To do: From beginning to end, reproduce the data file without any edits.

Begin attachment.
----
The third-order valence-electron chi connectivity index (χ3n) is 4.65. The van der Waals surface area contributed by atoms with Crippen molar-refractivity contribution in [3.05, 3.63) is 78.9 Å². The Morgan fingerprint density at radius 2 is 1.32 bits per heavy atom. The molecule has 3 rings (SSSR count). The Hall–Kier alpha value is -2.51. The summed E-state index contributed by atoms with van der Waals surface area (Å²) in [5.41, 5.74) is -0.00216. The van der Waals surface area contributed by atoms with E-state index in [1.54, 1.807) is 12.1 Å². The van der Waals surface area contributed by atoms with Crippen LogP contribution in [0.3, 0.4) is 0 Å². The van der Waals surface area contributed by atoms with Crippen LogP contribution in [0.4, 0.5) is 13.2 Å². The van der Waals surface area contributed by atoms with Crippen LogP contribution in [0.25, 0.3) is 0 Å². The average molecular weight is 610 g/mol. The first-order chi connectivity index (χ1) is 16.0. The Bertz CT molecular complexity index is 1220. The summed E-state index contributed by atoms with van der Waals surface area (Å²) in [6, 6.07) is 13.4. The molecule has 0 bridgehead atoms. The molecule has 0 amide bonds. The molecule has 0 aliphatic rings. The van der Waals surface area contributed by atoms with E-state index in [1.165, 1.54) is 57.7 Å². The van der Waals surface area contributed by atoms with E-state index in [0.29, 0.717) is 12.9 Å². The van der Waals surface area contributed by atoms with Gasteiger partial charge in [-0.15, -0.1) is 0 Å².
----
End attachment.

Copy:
The third-order valence-electron chi connectivity index (χ3n) is 4.65. The van der Waals surface area contributed by atoms with Crippen molar-refractivity contribution in [3.05, 3.63) is 78.9 Å². The Morgan fingerprint density at radius 2 is 1.32 bits per heavy atom. The molecule has 3 rings (SSSR count). The Hall–Kier alpha value is -2.51. The summed E-state index contributed by atoms with van der Waals surface area (Å²) in [5.41, 5.74) is -0.00216. The van der Waals surface area contributed by atoms with E-state index in [1.54, 1.807) is 12.1 Å². The van der Waals surface area contributed by atoms with Crippen LogP contribution in [0.3, 0.4) is 0 Å². The van der Waals surface area contributed by atoms with Crippen LogP contribution in [0.4, 0.5) is 13.2 Å². The van der Waals surface area contributed by atoms with Crippen LogP contribution in [0.25, 0.3) is 0 Å². The average molecular weight is 610 g/mol. The first-order chi connectivity index (χ1) is 16.0. The Bertz CT molecular complexity index is 1220. The summed E-state index contributed by atoms with van der Waals surface area (Å²) in [6, 6.07) is 13.4. The molecule has 0 bridgehead atoms. The molecule has 0 amide bonds. The molecule has 0 aliphatic rings. The van der Waals surface area contributed by atoms with E-state index in [1.165, 1.54) is 57.7 Å². The van der Waals surface area contributed by atoms with E-state index in [0.29, 0.717) is 12.9 Å². The van der Waals surface area contributed by atoms with Gasteiger partial charge in [-0.15, -0.1) is 0 Å².